When its true implications re taken into account, Einstein's equation of energy and matter represent the possibility of a multi-dimensional interpretation of the total universe in which the so called "MATERIAL UNIVERSE" is realized to be a paradoxical entity and process.
"A human being is part of the whole, yet he experiences himself as something separated from the rest . . . A kind of optical illusion in his consciousness."
Ether and the Theory of Relativity
Albert Einstein, an address delivered on May 5th, 1920, in the University of Leyden.
(The original version is available in the Collected Papers of Albert Einstein.)
(See also the Einstein Archives Online.)
HOW does it come about that alongside of the idea of ponderable matter, which is derived by abstraction from everyday life, the physicists set the idea of the existence of another kind of matter, the ether? The explanation is probably to be sought in those phenomena which have given rise to the theory of action at a distance, and in the properties of light which have led to the undulatory theory. Let us devote a little while to the consideration of these two subjects.
Outside of physics we know nothing of action at a distance. When we try to connect cause and effect in the experiences which natural objects afford us, it seems at first as if there were no other mutual actions than those of immediate contact, e.g. the communication of motion by impact, push and pull, heating or inducing combustion by means of a flame, etc. It is true that even in everyday experience weight, which is in a sense action at a distance, plays a very important part. But since in daily experience the weight of bodies meets us as something constant, something not linked to any cause which is variable in time or place, we do not in everyday life speculate as to the cause of gravity, and therefore do not become conscious of its character as action at a distance. It was Newton's theory of gravitation that first assigned a cause for gravity by interpreting it as action at a distance, proceeding from masses. Newton's theory is probably the greatest stride ever made in the effort towards the causal nexus of natural phenomena. And yet this theory evoked a lively sense of discomfort among Newton's contemporaries, because it seemed to be in conflict with the principle springing from the rest of experience, that there can be reciprocal action only through contact, and not through immediate action at a distance.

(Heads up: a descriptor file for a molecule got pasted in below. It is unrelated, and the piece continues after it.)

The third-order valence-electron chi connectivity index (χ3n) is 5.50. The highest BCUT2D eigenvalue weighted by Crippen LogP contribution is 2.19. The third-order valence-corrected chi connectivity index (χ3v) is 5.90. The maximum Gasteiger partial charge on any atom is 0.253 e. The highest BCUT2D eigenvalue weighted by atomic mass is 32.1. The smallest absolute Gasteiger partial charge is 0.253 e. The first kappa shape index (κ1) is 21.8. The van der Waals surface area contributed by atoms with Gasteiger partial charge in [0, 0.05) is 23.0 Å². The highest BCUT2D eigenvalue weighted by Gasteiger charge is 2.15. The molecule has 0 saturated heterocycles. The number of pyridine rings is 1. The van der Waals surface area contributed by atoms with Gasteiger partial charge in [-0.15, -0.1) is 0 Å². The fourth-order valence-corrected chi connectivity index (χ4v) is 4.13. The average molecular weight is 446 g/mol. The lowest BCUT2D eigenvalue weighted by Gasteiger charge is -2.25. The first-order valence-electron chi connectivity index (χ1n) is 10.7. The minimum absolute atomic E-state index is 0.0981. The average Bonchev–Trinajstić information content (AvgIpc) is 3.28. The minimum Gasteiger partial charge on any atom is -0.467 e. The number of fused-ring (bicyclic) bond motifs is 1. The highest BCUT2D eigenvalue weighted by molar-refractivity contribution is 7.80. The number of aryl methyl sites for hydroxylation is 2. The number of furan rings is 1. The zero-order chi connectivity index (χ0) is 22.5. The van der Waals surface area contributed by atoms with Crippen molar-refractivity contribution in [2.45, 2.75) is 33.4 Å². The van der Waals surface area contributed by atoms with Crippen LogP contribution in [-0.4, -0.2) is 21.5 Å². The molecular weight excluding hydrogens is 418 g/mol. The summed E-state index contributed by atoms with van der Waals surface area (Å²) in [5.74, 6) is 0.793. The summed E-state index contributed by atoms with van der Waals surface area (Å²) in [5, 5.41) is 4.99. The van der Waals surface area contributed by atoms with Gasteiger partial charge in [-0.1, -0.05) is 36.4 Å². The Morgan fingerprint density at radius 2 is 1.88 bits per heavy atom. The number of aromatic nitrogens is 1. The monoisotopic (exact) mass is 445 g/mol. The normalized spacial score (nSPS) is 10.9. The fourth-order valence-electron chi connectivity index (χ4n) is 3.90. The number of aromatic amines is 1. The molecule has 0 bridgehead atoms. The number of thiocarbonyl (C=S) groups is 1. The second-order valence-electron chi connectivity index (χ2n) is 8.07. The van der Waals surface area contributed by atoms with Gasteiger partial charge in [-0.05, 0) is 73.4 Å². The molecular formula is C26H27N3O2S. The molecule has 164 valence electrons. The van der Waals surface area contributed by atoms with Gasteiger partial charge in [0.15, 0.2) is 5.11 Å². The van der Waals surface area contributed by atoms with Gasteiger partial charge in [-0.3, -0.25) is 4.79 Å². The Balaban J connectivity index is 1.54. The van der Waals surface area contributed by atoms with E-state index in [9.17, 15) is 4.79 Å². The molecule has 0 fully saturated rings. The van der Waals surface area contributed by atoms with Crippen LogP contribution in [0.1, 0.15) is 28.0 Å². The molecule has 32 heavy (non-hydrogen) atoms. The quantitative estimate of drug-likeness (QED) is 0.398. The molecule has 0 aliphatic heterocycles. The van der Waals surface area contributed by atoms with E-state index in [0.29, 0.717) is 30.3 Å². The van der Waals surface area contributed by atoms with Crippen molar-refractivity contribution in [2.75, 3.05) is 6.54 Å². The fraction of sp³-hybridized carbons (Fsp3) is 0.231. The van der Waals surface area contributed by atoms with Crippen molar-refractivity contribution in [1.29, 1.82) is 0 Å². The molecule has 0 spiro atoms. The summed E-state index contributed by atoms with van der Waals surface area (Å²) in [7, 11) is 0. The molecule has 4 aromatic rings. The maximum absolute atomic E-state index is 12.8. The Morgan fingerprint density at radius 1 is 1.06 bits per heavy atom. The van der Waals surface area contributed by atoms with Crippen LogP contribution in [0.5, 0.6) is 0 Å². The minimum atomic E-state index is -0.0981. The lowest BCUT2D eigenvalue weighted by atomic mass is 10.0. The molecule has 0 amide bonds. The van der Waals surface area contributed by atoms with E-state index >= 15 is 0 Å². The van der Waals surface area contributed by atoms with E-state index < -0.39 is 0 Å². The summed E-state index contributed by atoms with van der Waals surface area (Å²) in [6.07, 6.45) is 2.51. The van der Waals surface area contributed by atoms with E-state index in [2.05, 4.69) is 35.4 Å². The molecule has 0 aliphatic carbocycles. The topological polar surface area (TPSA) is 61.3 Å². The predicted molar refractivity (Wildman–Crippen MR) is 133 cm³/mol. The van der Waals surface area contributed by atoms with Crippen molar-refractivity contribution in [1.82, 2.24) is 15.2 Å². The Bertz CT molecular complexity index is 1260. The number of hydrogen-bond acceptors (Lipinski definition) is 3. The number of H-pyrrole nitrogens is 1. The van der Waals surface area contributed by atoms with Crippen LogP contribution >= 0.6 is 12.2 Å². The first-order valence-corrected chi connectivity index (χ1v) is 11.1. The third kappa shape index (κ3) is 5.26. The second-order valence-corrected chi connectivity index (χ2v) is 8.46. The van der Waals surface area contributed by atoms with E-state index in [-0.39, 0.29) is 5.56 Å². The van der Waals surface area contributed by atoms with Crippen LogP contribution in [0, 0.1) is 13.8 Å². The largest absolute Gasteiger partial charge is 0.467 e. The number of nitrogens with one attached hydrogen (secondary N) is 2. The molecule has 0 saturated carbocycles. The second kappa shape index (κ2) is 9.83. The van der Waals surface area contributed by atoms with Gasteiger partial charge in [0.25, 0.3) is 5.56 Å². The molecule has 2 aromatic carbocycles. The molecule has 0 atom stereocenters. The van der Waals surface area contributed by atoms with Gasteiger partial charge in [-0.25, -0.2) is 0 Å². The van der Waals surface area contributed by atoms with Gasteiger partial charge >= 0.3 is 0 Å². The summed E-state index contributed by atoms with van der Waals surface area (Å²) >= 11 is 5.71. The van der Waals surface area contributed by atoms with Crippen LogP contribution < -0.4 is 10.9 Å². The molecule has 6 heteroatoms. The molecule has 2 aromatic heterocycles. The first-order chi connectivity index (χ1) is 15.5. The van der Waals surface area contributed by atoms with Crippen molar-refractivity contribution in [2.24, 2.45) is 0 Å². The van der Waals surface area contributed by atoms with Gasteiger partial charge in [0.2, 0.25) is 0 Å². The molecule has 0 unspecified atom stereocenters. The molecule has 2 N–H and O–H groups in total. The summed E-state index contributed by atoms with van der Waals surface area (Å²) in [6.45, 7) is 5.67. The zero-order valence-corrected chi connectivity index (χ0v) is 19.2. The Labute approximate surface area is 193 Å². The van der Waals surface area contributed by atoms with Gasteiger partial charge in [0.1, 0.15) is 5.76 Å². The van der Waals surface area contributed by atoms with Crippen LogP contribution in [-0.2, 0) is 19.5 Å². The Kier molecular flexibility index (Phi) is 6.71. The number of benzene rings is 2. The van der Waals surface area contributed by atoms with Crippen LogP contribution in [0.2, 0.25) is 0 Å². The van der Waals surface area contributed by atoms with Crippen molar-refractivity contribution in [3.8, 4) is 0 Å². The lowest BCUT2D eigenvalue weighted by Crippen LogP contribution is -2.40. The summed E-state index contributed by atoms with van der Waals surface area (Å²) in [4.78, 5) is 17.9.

It is only with reluctance that man's desire for knowledge endures a dualism of this kind. How was unity to be preserved in his comprehension of the forces of nature? Either by trying to look upon contact forces as being themselves distant forces which admittedly are observable only at a very small distance and this was the road which Newton's followers, who were entirely under the spell of his doctrine, mostly preferred to take; or by assuming that the Newtonian action at a distance is only apparently immediate action at a distance, but in truth is conveyed by a medium permeating space, whether by movements or by elastic deformation of this medium. Thus the endeavor toward a unified view of the nature of forces leads to the hypothesis of an ether. This hypothesis, to be sure, did not at first bring with it any advance in the theory of gravitation or in physics generally, so that it became customary to treat Newton's law of force as an axiom not further reducible. But the ether hypothesis was bound always to play some part in physical science, even if at first only a latent part.